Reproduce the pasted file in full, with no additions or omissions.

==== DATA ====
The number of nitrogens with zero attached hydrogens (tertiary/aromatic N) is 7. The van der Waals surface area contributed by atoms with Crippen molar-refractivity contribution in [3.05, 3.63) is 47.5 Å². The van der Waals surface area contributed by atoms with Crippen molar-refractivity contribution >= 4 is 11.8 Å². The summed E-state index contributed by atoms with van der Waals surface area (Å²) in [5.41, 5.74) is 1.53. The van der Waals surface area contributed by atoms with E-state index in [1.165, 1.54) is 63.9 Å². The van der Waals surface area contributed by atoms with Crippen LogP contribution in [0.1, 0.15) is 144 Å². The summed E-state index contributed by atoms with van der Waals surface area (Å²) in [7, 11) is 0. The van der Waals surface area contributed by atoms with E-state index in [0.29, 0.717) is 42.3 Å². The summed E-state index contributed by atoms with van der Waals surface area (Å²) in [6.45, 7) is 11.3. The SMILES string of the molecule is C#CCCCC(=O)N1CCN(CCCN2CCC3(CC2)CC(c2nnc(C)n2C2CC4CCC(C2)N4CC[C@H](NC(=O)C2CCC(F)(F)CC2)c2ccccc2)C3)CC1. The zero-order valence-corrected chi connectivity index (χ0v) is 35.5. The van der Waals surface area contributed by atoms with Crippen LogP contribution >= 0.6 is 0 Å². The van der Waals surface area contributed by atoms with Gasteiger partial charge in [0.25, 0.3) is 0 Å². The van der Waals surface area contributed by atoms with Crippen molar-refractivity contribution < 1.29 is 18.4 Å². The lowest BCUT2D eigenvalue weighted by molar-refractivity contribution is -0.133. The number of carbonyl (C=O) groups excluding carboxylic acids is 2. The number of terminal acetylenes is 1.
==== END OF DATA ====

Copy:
The number of nitrogens with zero attached hydrogens (tertiary/aromatic N) is 7. The van der Waals surface area contributed by atoms with Crippen molar-refractivity contribution in [3.05, 3.63) is 47.5 Å². The van der Waals surface area contributed by atoms with Crippen molar-refractivity contribution >= 4 is 11.8 Å². The summed E-state index contributed by atoms with van der Waals surface area (Å²) in [5.41, 5.74) is 1.53. The van der Waals surface area contributed by atoms with E-state index in [1.165, 1.54) is 63.9 Å². The van der Waals surface area contributed by atoms with Crippen LogP contribution in [0.1, 0.15) is 144 Å². The summed E-state index contributed by atoms with van der Waals surface area (Å²) in [7, 11) is 0. The van der Waals surface area contributed by atoms with E-state index in [0.29, 0.717) is 42.3 Å². The summed E-state index contributed by atoms with van der Waals surface area (Å²) in [6.45, 7) is 11.3. The SMILES string of the molecule is C#CCCCC(=O)N1CCN(CCCN2CCC3(CC2)CC(c2nnc(C)n2C2CC4CCC(C2)N4CC[C@H](NC(=O)C2CCC(F)(F)CC2)c2ccccc2)C3)CC1. The zero-order valence-corrected chi connectivity index (χ0v) is 35.5. The van der Waals surface area contributed by atoms with Crippen LogP contribution >= 0.6 is 0 Å². The van der Waals surface area contributed by atoms with Gasteiger partial charge in [0.25, 0.3) is 0 Å². The van der Waals surface area contributed by atoms with Crippen molar-refractivity contribution < 1.29 is 18.4 Å². The lowest BCUT2D eigenvalue weighted by molar-refractivity contribution is -0.133. The number of carbonyl (C=O) groups excluding carboxylic acids is 2. The number of terminal acetylenes is 1.